How to Protect Medical Data & Plan for Disaster

Thursday, May 30, 2019, 6:00 AM | Leave Comment

Medical establishments must understand going in that a patient’s private data should never be compromised or lost under any circumstances.

There can be many reasons why data can vanish, whether it be from a computer hacker, a dying hard drive, or the destruction of records from an uneducated employee.

Because of these potential hazards, it is essential that you have proper security protocols and recovery plans ready to roll.

If a breach were to occur, you and your team need to know exactly what to do to limit the damage.

Heed these security tips and keep the trust of your patients a top priority.

How to Protect Medical Data & Plan for Disaster
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  • Create a Disaster Recovery Plan

    Medical administrators and IT departments never want to experience a major data disaster, anticipating such a catastrophe and having a plan to fix it is a must. An effective recovery plan is key, and its details must include the steps needed to get all processes back up and running to their full potential. Begin by having a risk assessment by a cybersecurity consultant.

    This expert will come into your office and look at your processes to determine if they are as secure as they need to be. Medical offices share information with various businesses on a daily basis. Is this information shared securely, or are there holes in the process? They can also look at your computers and filing systems to ensure that employees are properly using and transferring data.

    Now that you know it could happen, how are you prepared to react if the risk becomes a reality? In your recovery plan, have a step-by-step plan for what each individual will do to fix the issue. Make sure you are fully staffed, as cutting costs and resources can only cause additional problems. This plan should also have information about all of the backup systems that you have in play and how to access them if there is a data breach. It goes without saying that when it comes to sensitive, private information, backup systems and plans for recovering that data are essential.

  • Follow Proper HIPAA Shredding Procedures

    All medical offices are familiar with the Health Insurance Portability and Accountability Act and its role in the protection of patient information. When it comes to giving patients the protection they deserve, HIPAA provides regulations for how to handle and secure data, as well as how to dispose of the data once the time comes. Neglecting to do so could result in significant fines, in addition to a future lack of trust from your patients. In short, all patient information should be properly shredded.

    Before disposing of patient records, your office must first keep the paperwork on file for a predetermined amount of time. Your state laws may differ on the retention time, but at a minimum, HIPAA requires that the information stay intact for six years after the date of its last use.

    As for what is considered private information that must be shredded, the list basically includes anything specific to the patient:

    • Names

    • Dates

    • Phone numbers

    • Social Security numbers

    • Vehicle identifiers

    • Internet protocol address information

    • Photographs

    • Email addresses

    • Account numbers

    When it comes to the actual shredding, the office shredder is not adequate. Instead, HIPAA-compliant shredding services are required, and these services are usually available off-site. Such companies can either come to your office with a truck equipped with an industrial shredder or the company will take the documents back to their building for shredding. In either case, the shredding bins are locked and secured, and after the shredding is complete, you will receive a certificate of destruction that your office can use for record keeping or in the case of a legal dispute.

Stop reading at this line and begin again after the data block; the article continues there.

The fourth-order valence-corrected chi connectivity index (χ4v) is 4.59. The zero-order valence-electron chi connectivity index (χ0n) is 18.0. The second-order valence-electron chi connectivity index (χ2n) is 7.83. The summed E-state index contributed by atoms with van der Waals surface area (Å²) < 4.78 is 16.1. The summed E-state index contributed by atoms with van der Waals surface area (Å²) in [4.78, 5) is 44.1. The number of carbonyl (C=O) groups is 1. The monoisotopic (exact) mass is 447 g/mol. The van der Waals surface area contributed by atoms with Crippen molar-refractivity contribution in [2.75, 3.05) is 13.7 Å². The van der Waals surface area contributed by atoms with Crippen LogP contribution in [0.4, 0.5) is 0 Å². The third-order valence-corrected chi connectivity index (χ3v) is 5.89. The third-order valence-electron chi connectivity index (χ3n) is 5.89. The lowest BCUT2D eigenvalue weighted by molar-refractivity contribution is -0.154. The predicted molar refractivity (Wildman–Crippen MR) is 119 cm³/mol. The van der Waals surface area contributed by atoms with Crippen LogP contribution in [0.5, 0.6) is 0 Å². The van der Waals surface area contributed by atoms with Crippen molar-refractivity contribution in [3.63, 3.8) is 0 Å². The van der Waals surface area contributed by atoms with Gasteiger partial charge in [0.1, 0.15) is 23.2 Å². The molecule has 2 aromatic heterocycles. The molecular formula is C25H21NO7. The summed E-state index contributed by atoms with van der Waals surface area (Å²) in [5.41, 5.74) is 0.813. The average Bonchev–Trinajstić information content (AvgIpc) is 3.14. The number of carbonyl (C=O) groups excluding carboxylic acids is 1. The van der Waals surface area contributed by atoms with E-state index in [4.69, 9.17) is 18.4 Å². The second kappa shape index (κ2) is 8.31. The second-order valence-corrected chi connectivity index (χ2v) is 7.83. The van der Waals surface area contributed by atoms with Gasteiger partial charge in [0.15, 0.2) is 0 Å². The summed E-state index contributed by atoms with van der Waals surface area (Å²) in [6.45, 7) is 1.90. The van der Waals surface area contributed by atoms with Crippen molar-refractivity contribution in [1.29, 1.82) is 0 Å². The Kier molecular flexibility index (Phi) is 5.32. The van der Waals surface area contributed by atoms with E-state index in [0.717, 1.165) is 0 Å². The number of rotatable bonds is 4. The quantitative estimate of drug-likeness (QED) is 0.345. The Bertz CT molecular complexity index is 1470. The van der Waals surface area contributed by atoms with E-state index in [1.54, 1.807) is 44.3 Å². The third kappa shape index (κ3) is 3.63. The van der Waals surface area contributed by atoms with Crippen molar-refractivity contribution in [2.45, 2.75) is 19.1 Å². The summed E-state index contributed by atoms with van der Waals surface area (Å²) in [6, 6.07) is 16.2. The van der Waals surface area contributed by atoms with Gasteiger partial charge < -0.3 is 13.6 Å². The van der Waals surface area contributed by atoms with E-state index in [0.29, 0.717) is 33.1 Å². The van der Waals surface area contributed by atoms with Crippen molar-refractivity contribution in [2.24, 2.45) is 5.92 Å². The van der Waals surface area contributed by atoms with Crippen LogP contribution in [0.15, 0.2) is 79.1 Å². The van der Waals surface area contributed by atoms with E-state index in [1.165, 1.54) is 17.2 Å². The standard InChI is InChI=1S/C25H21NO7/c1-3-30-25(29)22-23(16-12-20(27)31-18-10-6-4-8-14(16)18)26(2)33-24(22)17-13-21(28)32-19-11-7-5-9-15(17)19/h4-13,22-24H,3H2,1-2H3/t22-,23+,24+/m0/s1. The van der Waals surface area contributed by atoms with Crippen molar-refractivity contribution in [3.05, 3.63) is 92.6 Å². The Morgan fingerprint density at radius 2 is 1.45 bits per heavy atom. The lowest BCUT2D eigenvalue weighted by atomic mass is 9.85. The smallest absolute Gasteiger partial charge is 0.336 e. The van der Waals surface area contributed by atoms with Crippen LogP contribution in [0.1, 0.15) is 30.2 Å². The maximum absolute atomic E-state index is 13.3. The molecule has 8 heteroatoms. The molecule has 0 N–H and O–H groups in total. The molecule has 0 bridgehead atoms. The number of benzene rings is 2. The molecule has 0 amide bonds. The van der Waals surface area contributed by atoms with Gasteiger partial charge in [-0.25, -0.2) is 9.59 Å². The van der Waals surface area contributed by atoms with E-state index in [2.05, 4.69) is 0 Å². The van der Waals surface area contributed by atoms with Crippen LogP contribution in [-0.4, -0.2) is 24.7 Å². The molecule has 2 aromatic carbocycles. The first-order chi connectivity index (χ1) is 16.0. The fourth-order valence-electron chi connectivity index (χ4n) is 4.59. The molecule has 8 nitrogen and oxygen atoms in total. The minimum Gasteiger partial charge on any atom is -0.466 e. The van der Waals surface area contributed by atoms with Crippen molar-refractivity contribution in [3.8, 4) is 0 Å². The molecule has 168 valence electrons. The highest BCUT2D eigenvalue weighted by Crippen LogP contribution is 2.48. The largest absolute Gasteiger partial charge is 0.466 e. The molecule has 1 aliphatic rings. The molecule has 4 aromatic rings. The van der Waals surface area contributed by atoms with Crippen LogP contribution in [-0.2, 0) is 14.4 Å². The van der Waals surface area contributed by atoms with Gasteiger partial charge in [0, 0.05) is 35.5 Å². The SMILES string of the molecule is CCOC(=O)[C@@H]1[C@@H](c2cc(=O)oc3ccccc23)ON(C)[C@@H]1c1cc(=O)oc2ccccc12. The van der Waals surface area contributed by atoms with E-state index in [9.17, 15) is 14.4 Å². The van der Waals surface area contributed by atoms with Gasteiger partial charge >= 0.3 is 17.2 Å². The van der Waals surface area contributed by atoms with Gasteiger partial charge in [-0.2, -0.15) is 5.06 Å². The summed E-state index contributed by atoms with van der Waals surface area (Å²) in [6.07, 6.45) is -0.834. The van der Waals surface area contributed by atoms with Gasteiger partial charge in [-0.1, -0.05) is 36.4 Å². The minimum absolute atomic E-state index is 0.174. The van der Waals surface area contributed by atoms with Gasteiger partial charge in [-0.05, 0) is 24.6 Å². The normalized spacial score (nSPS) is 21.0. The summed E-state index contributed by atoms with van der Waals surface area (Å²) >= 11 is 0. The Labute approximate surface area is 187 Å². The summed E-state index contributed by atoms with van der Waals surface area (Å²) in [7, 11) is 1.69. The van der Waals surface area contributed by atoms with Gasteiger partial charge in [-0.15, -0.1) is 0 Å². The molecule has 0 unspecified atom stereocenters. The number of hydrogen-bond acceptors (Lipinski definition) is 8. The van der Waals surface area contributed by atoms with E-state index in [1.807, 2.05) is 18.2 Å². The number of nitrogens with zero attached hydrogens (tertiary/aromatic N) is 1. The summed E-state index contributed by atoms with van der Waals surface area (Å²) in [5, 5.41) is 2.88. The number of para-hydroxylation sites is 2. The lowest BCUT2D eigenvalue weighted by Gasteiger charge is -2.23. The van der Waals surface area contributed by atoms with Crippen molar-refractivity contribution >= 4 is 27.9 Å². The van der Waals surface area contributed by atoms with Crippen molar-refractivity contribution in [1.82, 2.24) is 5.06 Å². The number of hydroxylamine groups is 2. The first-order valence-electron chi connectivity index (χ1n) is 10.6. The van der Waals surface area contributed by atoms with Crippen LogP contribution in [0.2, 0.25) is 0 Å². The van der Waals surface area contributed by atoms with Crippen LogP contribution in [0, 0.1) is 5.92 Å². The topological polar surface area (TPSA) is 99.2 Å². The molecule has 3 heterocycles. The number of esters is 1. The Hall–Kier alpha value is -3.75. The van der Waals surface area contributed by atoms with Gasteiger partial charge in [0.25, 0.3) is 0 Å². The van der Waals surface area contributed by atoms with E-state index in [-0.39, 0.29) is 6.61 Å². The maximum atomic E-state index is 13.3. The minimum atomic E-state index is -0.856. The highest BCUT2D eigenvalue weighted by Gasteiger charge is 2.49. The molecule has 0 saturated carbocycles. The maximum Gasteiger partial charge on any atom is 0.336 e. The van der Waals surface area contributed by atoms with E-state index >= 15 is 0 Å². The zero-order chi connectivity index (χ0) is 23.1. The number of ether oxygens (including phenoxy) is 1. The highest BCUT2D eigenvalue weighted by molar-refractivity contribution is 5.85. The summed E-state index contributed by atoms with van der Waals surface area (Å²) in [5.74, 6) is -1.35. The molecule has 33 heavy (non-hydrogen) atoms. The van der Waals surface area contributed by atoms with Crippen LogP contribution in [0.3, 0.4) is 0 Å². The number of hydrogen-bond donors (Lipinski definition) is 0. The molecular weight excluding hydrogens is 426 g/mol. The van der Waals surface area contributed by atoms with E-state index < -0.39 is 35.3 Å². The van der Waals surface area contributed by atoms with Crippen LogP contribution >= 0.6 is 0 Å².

• Securing Digital Information

    As technology continues to advance, processes are evolving. Medical charts written on clipboards are becoming a thing of the past, with practices now turning to electronic health records to inform personnel of what is ailing a patient and the next steps that need to be taken. Data can also be used to fuel machine learning applications in medical devices, a driving force in medical innovation.

    However, with digital filing and wearable technology comes the risk of data breaches, so proper security is a must. In a lot of cases, keeping medical data safe and secure begins with educating employees. For instance, when looking through emails from patients and other offices, employees must be aware of potential phishing scams that employ faulty email addresses that often look like the real deal or malicious links that can lead to a virus.

    Another common mistake is weak passwords. Inform office administrators that proper passwords involve a combination of letters, numbers, and special characters and that a password should not include their name or the name of your practice.

    A well-informed and properly prepared IT department is a must in any industry — especially the medical arena. This team should have backups in place so data can be recovered if it is lost or stolen. They should also have proper antivirus software that updates regularly to comply with the rise of new threats. Finally, any data should be properly encrypted with a key that only authorized personnel can unlock and access.

In order to have a successful medical practice, patients must be able to trust doctors with their personal information. Practicing proper data security, and planning for potential disasters will go a long way to keep that trust.

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